Energy and Power
When electric current flows, work is done. Light, heat or motion is produced when this current flows. ENERGY is the work done (measured in watt-hours). One (1) kilowatt-hour of electric energy is equal to 1,000 watt-hours.
POWER is the rate at which energy is generated, transported or consumed (measured in watts, kilowatts, megawatts). Low power means there are fewer electrons per hour; high power means there are more electrons per hour.
Electric Power Grids
An electric grid is a network of synchronized power providers and consumers that are connected by transmission and distribution lines and operated by one or more control centers. When most people talk about the “power grid, “ they are referring to the transmission system for electricity. Electric Energy is easily transportable via integrated electric grids. After transportation or transmission, electric energy is converted into mechanical energy, thermal energy, chemical energy, etc.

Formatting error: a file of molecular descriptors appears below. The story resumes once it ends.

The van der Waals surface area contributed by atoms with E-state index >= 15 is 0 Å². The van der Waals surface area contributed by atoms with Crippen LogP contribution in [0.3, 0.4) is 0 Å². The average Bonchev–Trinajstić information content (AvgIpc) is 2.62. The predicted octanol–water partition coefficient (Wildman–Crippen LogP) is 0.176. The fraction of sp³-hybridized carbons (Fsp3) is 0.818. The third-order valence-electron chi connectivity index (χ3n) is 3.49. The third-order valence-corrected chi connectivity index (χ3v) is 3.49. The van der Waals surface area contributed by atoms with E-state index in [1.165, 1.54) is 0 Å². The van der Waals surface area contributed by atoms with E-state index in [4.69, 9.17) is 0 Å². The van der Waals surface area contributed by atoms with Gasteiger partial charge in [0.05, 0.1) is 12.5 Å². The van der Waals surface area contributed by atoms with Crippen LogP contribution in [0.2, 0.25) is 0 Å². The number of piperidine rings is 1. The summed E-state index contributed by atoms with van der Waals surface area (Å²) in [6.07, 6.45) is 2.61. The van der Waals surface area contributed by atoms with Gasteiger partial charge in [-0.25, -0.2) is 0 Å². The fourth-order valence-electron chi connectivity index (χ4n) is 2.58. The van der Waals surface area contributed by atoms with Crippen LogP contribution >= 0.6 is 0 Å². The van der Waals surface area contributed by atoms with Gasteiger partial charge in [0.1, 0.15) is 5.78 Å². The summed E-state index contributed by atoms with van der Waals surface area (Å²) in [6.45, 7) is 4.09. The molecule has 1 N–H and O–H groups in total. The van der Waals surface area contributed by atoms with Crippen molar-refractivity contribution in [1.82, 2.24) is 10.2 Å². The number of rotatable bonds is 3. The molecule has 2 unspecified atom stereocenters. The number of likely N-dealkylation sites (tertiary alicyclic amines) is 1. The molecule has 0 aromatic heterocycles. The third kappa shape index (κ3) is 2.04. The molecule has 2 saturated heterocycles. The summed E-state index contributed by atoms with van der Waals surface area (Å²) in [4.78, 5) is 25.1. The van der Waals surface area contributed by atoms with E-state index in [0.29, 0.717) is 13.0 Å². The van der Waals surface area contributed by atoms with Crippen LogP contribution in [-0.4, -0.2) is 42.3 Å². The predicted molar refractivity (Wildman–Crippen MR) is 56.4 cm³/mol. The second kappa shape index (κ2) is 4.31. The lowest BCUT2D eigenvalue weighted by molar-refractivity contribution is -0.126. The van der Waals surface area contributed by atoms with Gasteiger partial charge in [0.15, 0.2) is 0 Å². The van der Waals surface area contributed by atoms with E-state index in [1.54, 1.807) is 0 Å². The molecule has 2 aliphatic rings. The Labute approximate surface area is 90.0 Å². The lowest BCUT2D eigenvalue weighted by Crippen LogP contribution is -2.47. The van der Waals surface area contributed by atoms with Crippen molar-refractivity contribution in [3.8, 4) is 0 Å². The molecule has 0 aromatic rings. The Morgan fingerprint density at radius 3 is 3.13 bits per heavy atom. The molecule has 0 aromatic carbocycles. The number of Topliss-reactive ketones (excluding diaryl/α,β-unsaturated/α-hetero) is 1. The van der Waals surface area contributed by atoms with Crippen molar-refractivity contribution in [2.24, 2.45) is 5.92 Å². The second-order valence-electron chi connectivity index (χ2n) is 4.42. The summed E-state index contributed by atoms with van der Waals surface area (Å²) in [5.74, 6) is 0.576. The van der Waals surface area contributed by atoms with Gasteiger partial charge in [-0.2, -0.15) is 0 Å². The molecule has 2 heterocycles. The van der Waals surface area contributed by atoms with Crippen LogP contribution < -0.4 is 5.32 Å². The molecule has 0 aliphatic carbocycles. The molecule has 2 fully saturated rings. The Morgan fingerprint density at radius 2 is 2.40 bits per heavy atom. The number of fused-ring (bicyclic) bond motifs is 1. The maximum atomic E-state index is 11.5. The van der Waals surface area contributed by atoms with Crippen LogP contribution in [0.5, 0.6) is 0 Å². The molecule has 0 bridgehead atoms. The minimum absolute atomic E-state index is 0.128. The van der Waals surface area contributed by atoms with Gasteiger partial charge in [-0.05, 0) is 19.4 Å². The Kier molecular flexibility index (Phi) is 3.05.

The fact that electricity cannot be easily stored means that production must be fine-tuned to consumption levels on a short term basis. Electricity is generated as it is needed so supply must be balanced with demand at all times to ensure that there is power service for all grid users.
How does a substation work?
For power to be useful in a home or business, it comes off the transmission grid and is stepped from “transmission” to “distribution” occurs is in a power substation. A power substation typically does two or three things:
It has transformers that step transmission voltages (in the tens or hundreds of thousands of colts range) down to distribution voltages (typically less than 10,000 volts).
It has a “bus” that can split the distribution power off in multiple directions.
It often has circuit breakers and switches so that the substation can be disconnected from the transmission grid or separate distribution lines can be disconnected from the substation when necessary.
(SOURCE: NGCP’s TRANSMISSIONS July 2011 Issue
<<< Previous |